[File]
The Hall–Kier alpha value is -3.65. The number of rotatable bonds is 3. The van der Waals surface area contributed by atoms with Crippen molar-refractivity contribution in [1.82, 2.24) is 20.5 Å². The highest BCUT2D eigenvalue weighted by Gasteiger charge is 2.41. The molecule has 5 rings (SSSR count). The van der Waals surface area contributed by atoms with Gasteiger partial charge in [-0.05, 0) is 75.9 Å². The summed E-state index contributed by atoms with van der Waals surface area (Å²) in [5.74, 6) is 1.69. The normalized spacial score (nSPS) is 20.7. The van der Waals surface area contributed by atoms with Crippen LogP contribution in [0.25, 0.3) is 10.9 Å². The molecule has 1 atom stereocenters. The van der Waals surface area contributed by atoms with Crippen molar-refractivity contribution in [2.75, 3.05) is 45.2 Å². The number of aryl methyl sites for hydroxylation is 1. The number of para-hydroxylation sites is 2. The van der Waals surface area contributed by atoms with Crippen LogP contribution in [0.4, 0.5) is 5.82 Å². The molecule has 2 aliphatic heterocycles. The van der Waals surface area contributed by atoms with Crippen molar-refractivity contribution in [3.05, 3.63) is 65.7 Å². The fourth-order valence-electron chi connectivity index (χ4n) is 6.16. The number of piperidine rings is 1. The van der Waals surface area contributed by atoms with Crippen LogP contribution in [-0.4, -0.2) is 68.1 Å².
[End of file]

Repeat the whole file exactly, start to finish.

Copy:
The Hall–Kier alpha value is -3.65. The number of rotatable bonds is 3. The van der Waals surface area contributed by atoms with Crippen molar-refractivity contribution in [1.82, 2.24) is 20.5 Å². The highest BCUT2D eigenvalue weighted by Gasteiger charge is 2.41. The molecule has 5 rings (SSSR count). The van der Waals surface area contributed by atoms with Gasteiger partial charge in [-0.05, 0) is 75.9 Å². The summed E-state index contributed by atoms with van der Waals surface area (Å²) in [5.74, 6) is 1.69. The normalized spacial score (nSPS) is 20.7. The van der Waals surface area contributed by atoms with Crippen LogP contribution in [0.25, 0.3) is 10.9 Å². The molecule has 1 atom stereocenters. The van der Waals surface area contributed by atoms with Crippen molar-refractivity contribution in [2.75, 3.05) is 45.2 Å². The number of aryl methyl sites for hydroxylation is 1. The number of para-hydroxylation sites is 2. The van der Waals surface area contributed by atoms with Crippen LogP contribution in [0.4, 0.5) is 5.82 Å². The molecule has 2 aliphatic heterocycles. The van der Waals surface area contributed by atoms with Crippen molar-refractivity contribution in [3.05, 3.63) is 65.7 Å². The fourth-order valence-electron chi connectivity index (χ4n) is 6.16. The number of piperidine rings is 1. The van der Waals surface area contributed by atoms with Crippen LogP contribution in [-0.4, -0.2) is 68.1 Å².